paper trail

Jamaican dub poet Linton Kwesi Johnson wins PEN Pinter Prize; Sarah M. Broom on Black authors’ freedom to write

Sarah M. Broom. Photo: Grove Atlantic

The Columbia Journalism Review is hosting a series of discussions with Black journalists about systemic racism in newsrooms. One of the participants, Wesley Lowery, observes, “there’s been a noticeable uptick in ‘Hey—could you give this a glance?’ notes that we’ve gotten from colleagues in recent weeks. And, to be clear, almost every black reporter I’ve ever encountered is eager and happy to help, but . . . there is very little appreciation of the real labor involved in being every person in the newsroom’s ‘black friend.'”

Austin Channing Brown talks about her memoir, I’m Still Here: Black Dignity in a World Made for Whiteness, which has become a bestseller and a pick for Reese Witherspoon’s “Hello Sunshine” book club.

The Yellow House author Sarah M. Broom talks to the New York Times’s “By the Book” column about Scholastic Book Fairs, reading in the bath, and what she’d like to see more of in publishing: “I wish . . . for the day when Black writers—especially women—are free to write whatever in the world they want. And are fairly paid for the thing they wrote.” For more on The Yellow House, see Danielle A. Jackson’s review in Bookforum’s winter issue.

A number of journalists, publishing professionals, and academics have signed “a lengthy response to the Harper’s letter,” which will be released this morning, Daily Beast media reporter Maxwell Tani announces on Twitter.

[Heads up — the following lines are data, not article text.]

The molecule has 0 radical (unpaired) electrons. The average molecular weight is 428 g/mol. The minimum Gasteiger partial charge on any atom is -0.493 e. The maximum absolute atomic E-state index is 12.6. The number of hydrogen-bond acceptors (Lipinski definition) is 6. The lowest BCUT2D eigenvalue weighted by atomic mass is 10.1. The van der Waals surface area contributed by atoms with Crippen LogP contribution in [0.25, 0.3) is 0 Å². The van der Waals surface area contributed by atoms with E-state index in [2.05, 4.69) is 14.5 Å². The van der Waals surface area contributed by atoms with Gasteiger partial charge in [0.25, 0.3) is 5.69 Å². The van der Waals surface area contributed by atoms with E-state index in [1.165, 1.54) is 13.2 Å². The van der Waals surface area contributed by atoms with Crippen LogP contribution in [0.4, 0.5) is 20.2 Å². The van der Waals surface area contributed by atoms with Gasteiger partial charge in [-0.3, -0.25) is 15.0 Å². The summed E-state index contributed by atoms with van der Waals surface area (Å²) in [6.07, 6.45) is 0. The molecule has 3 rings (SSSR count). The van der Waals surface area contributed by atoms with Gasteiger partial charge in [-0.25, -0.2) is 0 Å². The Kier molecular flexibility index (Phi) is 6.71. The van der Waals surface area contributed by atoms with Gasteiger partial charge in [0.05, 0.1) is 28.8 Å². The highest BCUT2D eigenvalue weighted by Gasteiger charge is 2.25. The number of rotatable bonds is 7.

Gideon Lewis-Kraus writes a deep-dive into Slate Star Codex, the rationalist blog that became influential in Silicon Valley. After a New York Times reporter said he would use the real name of the blog’s anonymous founder in a profile, the site was abruptly shut down. Slate Star Codex’s tight-knit community was not happy, and Lewis-Kraus uses the ensuing conflict to illustrate the larger tension between tech and traditional journalism.

Michael Cohen, Donald Trump’s former lawyer, has been serving his jail sentence for tax evasion and campaign-finance violations at home. But yesterday when he refused to sign paperwork that bars him from speaking to reporters, or publishing a book, he was taken back into custody.

Jamaican writer Linton Kwesi Johnson, known as the pioneer of dub poetry, has won the PEN Pinter Prize, which was created to “intended to defend freedom of expression and celebrate literature.” PEN judges pointed to his “political ferocity” and “tireless scrutiny of history.”

This Sunday at 5pm EST, Cambridge’s Harvard Book Store is cohosting a virtual fundraiser for Black lives with Boston Review. Panelists Elizabeth Hinton, Robin D.G. Kelley, Keeanga-Yamahtta Taylor, and Cornel West will discuss “where we must go to secure a racially just future.” Proceeds from the event will be split between Critical Resistance, National Bail Out, and The OWL Movement Inc.